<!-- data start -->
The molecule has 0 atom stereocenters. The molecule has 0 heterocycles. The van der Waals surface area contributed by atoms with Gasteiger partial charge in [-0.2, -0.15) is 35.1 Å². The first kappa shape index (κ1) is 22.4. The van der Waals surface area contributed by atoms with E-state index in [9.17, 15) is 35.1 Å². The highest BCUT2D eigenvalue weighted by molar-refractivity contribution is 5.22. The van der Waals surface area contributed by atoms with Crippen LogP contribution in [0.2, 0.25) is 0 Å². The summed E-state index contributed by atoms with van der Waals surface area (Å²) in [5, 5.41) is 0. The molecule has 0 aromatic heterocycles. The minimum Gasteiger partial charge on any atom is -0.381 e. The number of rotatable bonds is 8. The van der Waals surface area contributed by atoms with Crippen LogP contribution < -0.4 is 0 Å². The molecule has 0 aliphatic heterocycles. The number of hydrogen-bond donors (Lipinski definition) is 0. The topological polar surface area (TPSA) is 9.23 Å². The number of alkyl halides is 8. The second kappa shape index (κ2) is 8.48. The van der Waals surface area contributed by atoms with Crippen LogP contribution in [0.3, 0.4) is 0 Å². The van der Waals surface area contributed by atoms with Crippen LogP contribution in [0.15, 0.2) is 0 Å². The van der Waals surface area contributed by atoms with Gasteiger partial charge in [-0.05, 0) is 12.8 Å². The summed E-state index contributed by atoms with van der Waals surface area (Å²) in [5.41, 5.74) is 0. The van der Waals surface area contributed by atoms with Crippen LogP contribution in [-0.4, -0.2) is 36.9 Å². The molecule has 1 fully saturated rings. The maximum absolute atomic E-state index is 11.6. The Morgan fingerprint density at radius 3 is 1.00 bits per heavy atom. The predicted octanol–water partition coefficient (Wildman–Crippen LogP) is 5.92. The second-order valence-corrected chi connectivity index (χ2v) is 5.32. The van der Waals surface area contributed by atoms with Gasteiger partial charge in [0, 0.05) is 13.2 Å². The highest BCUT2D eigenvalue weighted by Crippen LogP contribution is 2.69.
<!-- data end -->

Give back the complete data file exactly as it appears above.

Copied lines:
The molecule has 0 atom stereocenters. The molecule has 0 heterocycles. The van der Waals surface area contributed by atoms with Gasteiger partial charge in [-0.2, -0.15) is 35.1 Å². The first kappa shape index (κ1) is 22.4. The van der Waals surface area contributed by atoms with E-state index in [9.17, 15) is 35.1 Å². The highest BCUT2D eigenvalue weighted by molar-refractivity contribution is 5.22. The van der Waals surface area contributed by atoms with Crippen LogP contribution in [0.2, 0.25) is 0 Å². The summed E-state index contributed by atoms with van der Waals surface area (Å²) in [5, 5.41) is 0. The molecule has 0 aromatic heterocycles. The minimum Gasteiger partial charge on any atom is -0.381 e. The number of rotatable bonds is 8. The van der Waals surface area contributed by atoms with Crippen LogP contribution < -0.4 is 0 Å². The molecule has 0 aliphatic heterocycles. The number of hydrogen-bond donors (Lipinski definition) is 0. The topological polar surface area (TPSA) is 9.23 Å². The number of alkyl halides is 8. The second kappa shape index (κ2) is 8.48. The van der Waals surface area contributed by atoms with Crippen LogP contribution in [0.3, 0.4) is 0 Å². The van der Waals surface area contributed by atoms with Crippen LogP contribution in [0.15, 0.2) is 0 Å². The van der Waals surface area contributed by atoms with Gasteiger partial charge in [-0.05, 0) is 12.8 Å². The summed E-state index contributed by atoms with van der Waals surface area (Å²) in [5.41, 5.74) is 0. The van der Waals surface area contributed by atoms with Crippen LogP contribution in [-0.4, -0.2) is 36.9 Å². The molecule has 1 fully saturated rings. The maximum absolute atomic E-state index is 11.6. The Morgan fingerprint density at radius 3 is 1.00 bits per heavy atom. The predicted octanol–water partition coefficient (Wildman–Crippen LogP) is 5.92. The second-order valence-corrected chi connectivity index (χ2v) is 5.32. The van der Waals surface area contributed by atoms with Gasteiger partial charge in [0, 0.05) is 13.2 Å². The highest BCUT2D eigenvalue weighted by Crippen LogP contribution is 2.69.